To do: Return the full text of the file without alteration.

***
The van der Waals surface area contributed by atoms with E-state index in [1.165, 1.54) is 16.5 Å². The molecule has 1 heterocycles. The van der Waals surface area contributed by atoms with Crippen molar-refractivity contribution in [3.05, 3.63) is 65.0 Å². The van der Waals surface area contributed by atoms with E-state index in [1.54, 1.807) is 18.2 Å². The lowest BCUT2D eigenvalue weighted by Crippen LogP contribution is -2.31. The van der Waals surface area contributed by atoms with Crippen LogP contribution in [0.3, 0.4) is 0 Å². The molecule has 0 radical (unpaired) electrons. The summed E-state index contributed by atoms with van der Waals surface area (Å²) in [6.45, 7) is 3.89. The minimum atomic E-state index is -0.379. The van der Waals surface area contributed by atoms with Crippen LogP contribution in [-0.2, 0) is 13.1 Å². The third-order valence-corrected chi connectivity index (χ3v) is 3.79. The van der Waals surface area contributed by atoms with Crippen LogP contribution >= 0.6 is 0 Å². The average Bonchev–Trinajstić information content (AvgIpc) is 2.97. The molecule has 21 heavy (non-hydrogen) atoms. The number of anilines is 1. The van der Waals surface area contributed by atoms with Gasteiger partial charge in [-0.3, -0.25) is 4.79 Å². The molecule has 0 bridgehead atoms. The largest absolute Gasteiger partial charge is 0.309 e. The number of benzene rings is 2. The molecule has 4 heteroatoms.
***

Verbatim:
The van der Waals surface area contributed by atoms with E-state index in [1.165, 1.54) is 16.5 Å². The molecule has 1 heterocycles. The van der Waals surface area contributed by atoms with Crippen molar-refractivity contribution in [3.05, 3.63) is 65.0 Å². The van der Waals surface area contributed by atoms with E-state index in [1.54, 1.807) is 18.2 Å². The lowest BCUT2D eigenvalue weighted by Crippen LogP contribution is -2.31. The van der Waals surface area contributed by atoms with Crippen LogP contribution in [0.3, 0.4) is 0 Å². The molecule has 0 radical (unpaired) electrons. The summed E-state index contributed by atoms with van der Waals surface area (Å²) in [6.45, 7) is 3.89. The minimum atomic E-state index is -0.379. The van der Waals surface area contributed by atoms with Crippen LogP contribution in [-0.2, 0) is 13.1 Å². The third-order valence-corrected chi connectivity index (χ3v) is 3.79. The van der Waals surface area contributed by atoms with Crippen LogP contribution >= 0.6 is 0 Å². The average Bonchev–Trinajstić information content (AvgIpc) is 2.97. The molecule has 21 heavy (non-hydrogen) atoms. The number of anilines is 1. The van der Waals surface area contributed by atoms with Gasteiger partial charge in [-0.3, -0.25) is 4.79 Å². The molecule has 0 bridgehead atoms. The largest absolute Gasteiger partial charge is 0.309 e. The number of benzene rings is 2. The molecule has 4 heteroatoms.